Help us create a biggest collection of medieval chronicles and manuscripts on line.
#   A   B   C   D   E   F   G   H   I   J   K   L   M   N   O   P   Q   R   S   T   U   V   W   X   Y   Z 
Medieval chronicles, historical sources, history of middle ages, texts and studies

BLOSS C.A. Heroines of the Crusades


Sir John Froissart's Chronicles of England, France, Spain and the Ajoining Countries from the latter part of the reign of Edward II to the coronation of Henry IV in 12 volumes 

Chronicles of Enguerrand De Monstrelet (Sir John Froissart's Chronicles continuation) in 13 volumes 

  Previousall pages


Heroines of the Crusades
page 404

" It is my care," continued Sancho, • ' to grant him every-thing, but freedom to disturb my kingdom. Jews and Arabs, his chosen friends, doctors of Salerno and Salaman-ca, friars and priests, (though, sooth to say for them, he careth little save as they bring him mouldy manuscripts from the monasteries,) jugglers and mummers, a worthy retinue, have free access to his presence. To-morrow thou mayest see the philosopher, surrounded by his motley cour-tiers, and methinks thou wilt then pronounce him as do others, either fool or madman.' King Edward, who from conversation with the nobles of Castile, no less than with Sancho, had arrived at the same conclusion with his royal nephew, made no efforts to re-lease Alphonso from his confinement, but gladly accepted an invitation to accompany the King of Castile on an expe-dition against the Moors in southern Spain. During their absence Eleanora remained in Burgos, and devoted herself to the care of her brother, for whose sanity she began to entertain serious fears. Alphonso's affection for his lovely sister so far prevailed over his excitable tem-perament, that he permitted her to enter his apartments at all hours without exhibiting any annoyance, and often turned aside from his abstruse studies to indnlge in remin-iscences of their youthful sports, and to satisfy her inqui-ries concerning his present pursuits. Eleanora possessed that genial spirit which discovers something of interest in every occupation, and that ex-quisite tact which enabled her to insinuate a truth, even while seemipg not to contradict an error ; and it was soon apparent that, though the philosopher still uttered his absurdities with great complacency,—his temper became more tranquil, and his manners far more affable to all who approached him. The queen listened patiently to his tedi-ous explanations of the motions of the planets, and exerted her utmost powers of perception to comprehend the dia-grams which he contended were illustrative of the whole theo-ry of Nature, and the great end and purpose of her solemn mysteries inscribed on the scroll of the heavens, form- HEROINES OF THE CRUSADES.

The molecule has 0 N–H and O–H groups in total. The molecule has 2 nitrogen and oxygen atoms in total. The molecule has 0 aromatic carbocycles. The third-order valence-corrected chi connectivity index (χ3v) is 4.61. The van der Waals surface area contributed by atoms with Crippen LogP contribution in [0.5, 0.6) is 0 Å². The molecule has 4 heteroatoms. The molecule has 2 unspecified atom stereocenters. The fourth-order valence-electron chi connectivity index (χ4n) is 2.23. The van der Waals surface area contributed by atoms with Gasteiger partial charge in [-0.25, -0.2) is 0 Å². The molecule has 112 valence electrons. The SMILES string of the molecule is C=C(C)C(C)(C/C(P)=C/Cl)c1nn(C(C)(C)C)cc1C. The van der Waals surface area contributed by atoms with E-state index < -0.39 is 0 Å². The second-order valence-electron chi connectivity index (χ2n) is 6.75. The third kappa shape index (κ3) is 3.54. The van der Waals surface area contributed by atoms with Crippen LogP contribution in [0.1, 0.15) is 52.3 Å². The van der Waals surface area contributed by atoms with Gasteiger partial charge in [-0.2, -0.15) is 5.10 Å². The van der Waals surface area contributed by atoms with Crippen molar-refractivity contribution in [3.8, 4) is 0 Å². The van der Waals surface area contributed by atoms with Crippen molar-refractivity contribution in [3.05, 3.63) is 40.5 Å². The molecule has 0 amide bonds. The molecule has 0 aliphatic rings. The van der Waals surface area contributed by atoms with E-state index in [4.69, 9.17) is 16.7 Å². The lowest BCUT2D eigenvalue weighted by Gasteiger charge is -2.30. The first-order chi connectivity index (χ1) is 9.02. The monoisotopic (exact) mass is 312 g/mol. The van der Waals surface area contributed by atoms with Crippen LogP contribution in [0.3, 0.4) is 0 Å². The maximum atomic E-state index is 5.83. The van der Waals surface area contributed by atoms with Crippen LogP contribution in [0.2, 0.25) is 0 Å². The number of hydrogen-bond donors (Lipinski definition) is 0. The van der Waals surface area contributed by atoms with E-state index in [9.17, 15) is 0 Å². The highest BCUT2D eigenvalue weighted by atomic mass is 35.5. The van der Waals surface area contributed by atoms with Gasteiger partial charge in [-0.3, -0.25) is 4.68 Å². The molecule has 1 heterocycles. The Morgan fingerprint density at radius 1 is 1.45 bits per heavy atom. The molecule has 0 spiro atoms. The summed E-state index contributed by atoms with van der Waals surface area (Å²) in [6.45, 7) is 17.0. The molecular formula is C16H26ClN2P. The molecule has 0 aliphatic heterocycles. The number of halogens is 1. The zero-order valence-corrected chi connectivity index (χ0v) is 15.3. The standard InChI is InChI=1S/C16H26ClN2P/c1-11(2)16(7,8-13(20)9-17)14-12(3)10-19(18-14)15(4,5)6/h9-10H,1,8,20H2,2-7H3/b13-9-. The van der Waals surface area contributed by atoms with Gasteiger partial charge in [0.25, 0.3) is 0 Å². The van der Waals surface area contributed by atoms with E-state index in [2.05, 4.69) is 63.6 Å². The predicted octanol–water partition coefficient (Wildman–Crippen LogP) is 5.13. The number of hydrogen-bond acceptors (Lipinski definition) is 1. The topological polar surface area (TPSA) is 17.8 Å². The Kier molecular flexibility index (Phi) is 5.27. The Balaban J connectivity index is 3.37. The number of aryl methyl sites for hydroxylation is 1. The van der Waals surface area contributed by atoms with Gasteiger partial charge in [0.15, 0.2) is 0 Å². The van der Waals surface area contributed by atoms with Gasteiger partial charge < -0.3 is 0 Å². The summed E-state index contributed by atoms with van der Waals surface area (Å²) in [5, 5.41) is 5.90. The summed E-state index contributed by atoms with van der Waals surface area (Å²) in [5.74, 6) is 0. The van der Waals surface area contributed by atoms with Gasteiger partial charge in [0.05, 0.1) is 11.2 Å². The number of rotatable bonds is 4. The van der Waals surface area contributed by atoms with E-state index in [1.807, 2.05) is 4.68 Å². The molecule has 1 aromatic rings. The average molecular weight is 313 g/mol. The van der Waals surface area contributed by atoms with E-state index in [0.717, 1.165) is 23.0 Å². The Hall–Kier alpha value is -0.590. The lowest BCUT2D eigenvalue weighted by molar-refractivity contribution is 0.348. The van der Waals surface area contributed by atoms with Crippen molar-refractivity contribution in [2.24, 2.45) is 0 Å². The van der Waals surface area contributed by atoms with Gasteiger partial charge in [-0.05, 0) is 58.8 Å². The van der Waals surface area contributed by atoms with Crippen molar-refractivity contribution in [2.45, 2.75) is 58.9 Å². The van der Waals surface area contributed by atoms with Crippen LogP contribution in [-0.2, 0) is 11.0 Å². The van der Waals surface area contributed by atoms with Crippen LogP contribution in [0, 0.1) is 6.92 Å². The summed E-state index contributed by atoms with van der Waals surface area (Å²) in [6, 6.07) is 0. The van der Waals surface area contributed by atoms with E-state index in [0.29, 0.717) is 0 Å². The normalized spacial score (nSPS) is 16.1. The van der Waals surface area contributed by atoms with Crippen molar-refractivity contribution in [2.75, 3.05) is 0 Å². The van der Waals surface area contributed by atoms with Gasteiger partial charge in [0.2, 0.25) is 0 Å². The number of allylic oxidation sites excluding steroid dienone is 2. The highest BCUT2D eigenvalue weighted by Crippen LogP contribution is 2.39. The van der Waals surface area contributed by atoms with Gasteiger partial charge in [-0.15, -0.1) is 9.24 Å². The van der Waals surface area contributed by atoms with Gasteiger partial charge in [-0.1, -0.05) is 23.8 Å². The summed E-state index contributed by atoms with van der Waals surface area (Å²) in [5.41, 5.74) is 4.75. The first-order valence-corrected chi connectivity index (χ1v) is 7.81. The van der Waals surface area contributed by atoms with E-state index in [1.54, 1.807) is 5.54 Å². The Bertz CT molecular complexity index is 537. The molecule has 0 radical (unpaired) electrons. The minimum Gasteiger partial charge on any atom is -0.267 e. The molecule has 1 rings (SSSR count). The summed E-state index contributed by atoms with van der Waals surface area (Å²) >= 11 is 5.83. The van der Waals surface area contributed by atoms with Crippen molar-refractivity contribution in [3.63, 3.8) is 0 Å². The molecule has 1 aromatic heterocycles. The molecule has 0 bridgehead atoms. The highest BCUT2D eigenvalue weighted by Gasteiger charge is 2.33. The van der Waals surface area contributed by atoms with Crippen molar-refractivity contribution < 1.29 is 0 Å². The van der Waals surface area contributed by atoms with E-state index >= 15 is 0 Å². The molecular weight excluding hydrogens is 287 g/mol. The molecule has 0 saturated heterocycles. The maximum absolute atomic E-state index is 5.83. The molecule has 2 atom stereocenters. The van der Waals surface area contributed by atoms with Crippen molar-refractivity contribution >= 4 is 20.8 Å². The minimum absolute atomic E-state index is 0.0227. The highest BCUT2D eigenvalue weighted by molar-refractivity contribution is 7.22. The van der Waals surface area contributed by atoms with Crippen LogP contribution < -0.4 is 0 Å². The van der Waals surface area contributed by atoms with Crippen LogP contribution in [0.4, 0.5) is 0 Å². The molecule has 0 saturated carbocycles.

Previous First Next